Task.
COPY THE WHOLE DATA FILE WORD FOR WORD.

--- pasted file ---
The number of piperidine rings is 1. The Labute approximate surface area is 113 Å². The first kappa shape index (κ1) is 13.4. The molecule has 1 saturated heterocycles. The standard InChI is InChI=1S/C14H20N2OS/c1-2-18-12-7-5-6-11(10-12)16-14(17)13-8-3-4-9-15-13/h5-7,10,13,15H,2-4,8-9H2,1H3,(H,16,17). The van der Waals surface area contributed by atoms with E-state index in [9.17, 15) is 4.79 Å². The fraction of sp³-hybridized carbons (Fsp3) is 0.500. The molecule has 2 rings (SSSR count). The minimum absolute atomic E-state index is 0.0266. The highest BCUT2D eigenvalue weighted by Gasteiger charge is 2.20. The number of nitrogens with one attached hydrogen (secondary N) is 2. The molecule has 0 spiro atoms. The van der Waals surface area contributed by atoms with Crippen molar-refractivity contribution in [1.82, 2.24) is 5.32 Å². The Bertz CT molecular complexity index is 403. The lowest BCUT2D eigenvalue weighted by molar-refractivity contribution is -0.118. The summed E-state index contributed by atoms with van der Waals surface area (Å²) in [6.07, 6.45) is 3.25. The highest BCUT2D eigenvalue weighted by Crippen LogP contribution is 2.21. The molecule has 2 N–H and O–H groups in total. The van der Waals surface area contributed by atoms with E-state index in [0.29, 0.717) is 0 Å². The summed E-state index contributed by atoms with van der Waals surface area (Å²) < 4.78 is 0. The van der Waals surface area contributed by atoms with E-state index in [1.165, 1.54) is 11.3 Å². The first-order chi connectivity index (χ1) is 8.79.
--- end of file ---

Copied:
The number of piperidine rings is 1. The Labute approximate surface area is 113 Å². The first kappa shape index (κ1) is 13.4. The molecule has 1 saturated heterocycles. The standard InChI is InChI=1S/C14H20N2OS/c1-2-18-12-7-5-6-11(10-12)16-14(17)13-8-3-4-9-15-13/h5-7,10,13,15H,2-4,8-9H2,1H3,(H,16,17). The van der Waals surface area contributed by atoms with E-state index in [9.17, 15) is 4.79 Å². The fraction of sp³-hybridized carbons (Fsp3) is 0.500. The molecule has 2 rings (SSSR count). The minimum absolute atomic E-state index is 0.0266. The highest BCUT2D eigenvalue weighted by Gasteiger charge is 2.20. The number of nitrogens with one attached hydrogen (secondary N) is 2. The molecule has 0 spiro atoms. The van der Waals surface area contributed by atoms with Crippen molar-refractivity contribution in [1.82, 2.24) is 5.32 Å². The Bertz CT molecular complexity index is 403. The lowest BCUT2D eigenvalue weighted by molar-refractivity contribution is -0.118. The summed E-state index contributed by atoms with van der Waals surface area (Å²) in [6.07, 6.45) is 3.25. The highest BCUT2D eigenvalue weighted by Crippen LogP contribution is 2.21. The molecule has 2 N–H and O–H groups in total. The van der Waals surface area contributed by atoms with E-state index in [0.29, 0.717) is 0 Å². The summed E-state index contributed by atoms with van der Waals surface area (Å²) < 4.78 is 0. The van der Waals surface area contributed by atoms with E-state index in [1.165, 1.54) is 11.3 Å². The first-order chi connectivity index (χ1) is 8.79.